.NET Debugging Demos Lab 6: Memory Leak - Walkthrough

6 minute read

Since it took me so long to get Lab 6 out the door i’ll post the review right away… After this we only have one memory leak lab to go before you have gone through the whole lab set.

Previous labs and setup instructions

If you are new to the debugging labs, here you can find information on how to set up the labs as well as links to the previous labs in the series.

Review the performance counters to figure out what we are leaking

perfmon

  1. Compare the Working Set to GC Heap Size

    • Do the numbers seem to match or do they diverge? Based on this, can you tell if the issue we are facing is a virtual bytes leak, a native leak or a .NET leak?

      The memory usage on the GC heap goes up, but only by very little - so it doesn’t seem like a .net leak

  2. Look at the Number of Assemblies Loaded counter

    • Should this counter stay flat or is it ok for this counter to increase like this? What does it mean?

      The current assemblies counter tells us how many .net assemblies are loaded in the process. Typically you would see this go up at the beginning of a process or right after an application/appdomain restart since assemblies are loaded at that point. After this it should stay relatively flat. In this case it is constantly increasing which means that we keep loading up new assemblies during the lifetime of the process, and at a pretty steady rate. Since assemblies can not be unloaded unless the application domain is unloaded the memory used for loading these assemblies will not be returned.

Debug the memory dump

If there is a big discrepancy between Working Set and GC Heap Size, and they don’t seem to follow each other, we either have a native leak which means that we have a native component that is leaking (in which case debug diag would be the next step), or we have an assembly leak.

  1. Open the memory dump, load up the symbols and load sos.dll (see information and setup instructions for more info)

    • What is the size of the memory dump (on disk)?

      Around 460 MB

  2. Run !eeheap -gc and !dumpheap -stat

     0:000> !eeheap -gc
     Number of GC Heaps: 8
     ------------------------------
     Heap 0 (0000024F042494A0)
     generation 0 starts at 0x0000024F04826E98
     generation 1 starts at 0x0000024F047FBAA8
     generation 2 starts at 0x0000024F04761000
     ephemeral segment allocation context: none
             segment             begin         allocated              size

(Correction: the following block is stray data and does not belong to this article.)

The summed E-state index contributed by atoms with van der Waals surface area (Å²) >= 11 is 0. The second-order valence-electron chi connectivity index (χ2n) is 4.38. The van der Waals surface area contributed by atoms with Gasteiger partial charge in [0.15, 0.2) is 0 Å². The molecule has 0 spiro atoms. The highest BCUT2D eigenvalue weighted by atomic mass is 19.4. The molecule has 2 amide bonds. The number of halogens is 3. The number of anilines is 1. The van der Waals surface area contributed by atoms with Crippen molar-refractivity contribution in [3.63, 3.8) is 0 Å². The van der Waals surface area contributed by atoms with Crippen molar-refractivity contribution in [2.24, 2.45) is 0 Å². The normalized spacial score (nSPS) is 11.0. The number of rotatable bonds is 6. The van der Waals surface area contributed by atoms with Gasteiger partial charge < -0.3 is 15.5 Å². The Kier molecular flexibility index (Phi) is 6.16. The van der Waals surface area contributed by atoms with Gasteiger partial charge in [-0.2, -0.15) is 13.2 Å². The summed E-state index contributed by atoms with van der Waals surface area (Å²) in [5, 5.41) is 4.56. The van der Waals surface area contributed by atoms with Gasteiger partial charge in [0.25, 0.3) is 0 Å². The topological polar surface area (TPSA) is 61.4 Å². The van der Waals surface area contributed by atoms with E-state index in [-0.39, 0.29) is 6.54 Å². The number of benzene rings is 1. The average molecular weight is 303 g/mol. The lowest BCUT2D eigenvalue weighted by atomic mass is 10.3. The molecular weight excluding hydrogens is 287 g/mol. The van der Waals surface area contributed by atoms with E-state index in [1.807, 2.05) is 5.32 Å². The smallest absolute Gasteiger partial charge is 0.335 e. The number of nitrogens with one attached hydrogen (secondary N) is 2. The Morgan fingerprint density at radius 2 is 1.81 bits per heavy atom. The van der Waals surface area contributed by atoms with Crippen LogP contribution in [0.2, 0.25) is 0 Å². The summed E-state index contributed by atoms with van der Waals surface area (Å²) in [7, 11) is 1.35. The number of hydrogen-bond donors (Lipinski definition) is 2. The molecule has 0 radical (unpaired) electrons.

0000024F04760000  0000024F04761000  0000024F04964EB0  0x203eb0(2113200)
     Large object heap starts at 0x0000025304761000
             segment             begin         allocated              size
     0000025304760000  0000025304761000  0000025304767CD8  0x6cd8(27864)
     Heap Size:       Size: 0x20ab88 (2141064) bytes.
     ------------------------------
     Heap 1 (0000024F042706A0)
     generation 0 starts at 0x0000024F847DCDB8
     generation 1 starts at 0x0000024F847B6460
     generation 2 starts at 0x0000024F84761000
     ephemeral segment allocation context: none
             segment             begin         allocated              size
     0000024F84760000  0000024F84761000  0000024F849CCE68  0x26be68(2539112)
     Large object heap starts at 0x0000025314761000
             segment             begin         allocated              size
     0000025314760000  0000025314761000  0000025314766048  0x5048(20552)
     Heap Size:       Size: 0x270eb0 (2559664) bytes.
     ------------------------------
     ...
     ------------------------------
     Heap 7 (00000253901AEDB0)
     generation 0 starts at 0x00000252847BCD60
     generation 1 starts at 0x0000025284786618
     generation 2 starts at 0x0000025284761000
     ephemeral segment allocation context: none
             segment             begin         allocated              size
     0000025284760000  0000025284761000  0000025284906D78  0x1a5d78(1727864)
     Large object heap starts at 0x0000025374761000
             segment             begin         allocated              size
     0000025374760000  0000025374761000  0000025374761018  0x18(24)
     Heap Size:       Size: 0x1a5d90 (1727888) bytes.
     ------------------------------
     GC Heap Size:    Size: 0x11a7ff8 (18513912) bytes.
    
    • What is the size of the .NET heap according to !eeheap -gc, why is it different from GC Heap Size?

      Around 18 MB - The GC heap counter doesn’t include Free objects

    We saw from performance monitor that we appeared to be leaking assemblies, so the next step is to determine where these assemblies are created and why we are leaking them.

  3. Run !dumpdomain to look at the assemblies loaded in the process

    • Which domain has most assemblies loaded? Note: this question makes more sense on a server where you have multiple sites running

      Domain 1 - the only non-system domain. On a server it would probably be the one serving the Buggy Bits app

    • Are these dynamic assemblies or assemblies loaded from disk? (is there a path associated with them)

      Dynamic - so something in the code is generating them

  4. Dump the module contents using !dumpmodule <moduleaddress> where module address is the address given right after Module Name on one or a few of the dynamic assemblies. eg. in the example below you would run !dumpmodule 00007ffcfe532d58

     Assembly:           0000025392f4b4f0 (Dynamic) []
     ClassLoader:        000002539340E710
     Module Name
     00007ffcfe532d58    Dynamic Module
    
  5. Run dc <MetaDataStart> <MetaDataEnd> to dump out the metadata for the module and find out what is implemented in this dynamic assembly. eg. in the example below you would run dc 114d09e4 114d09e4+0n4184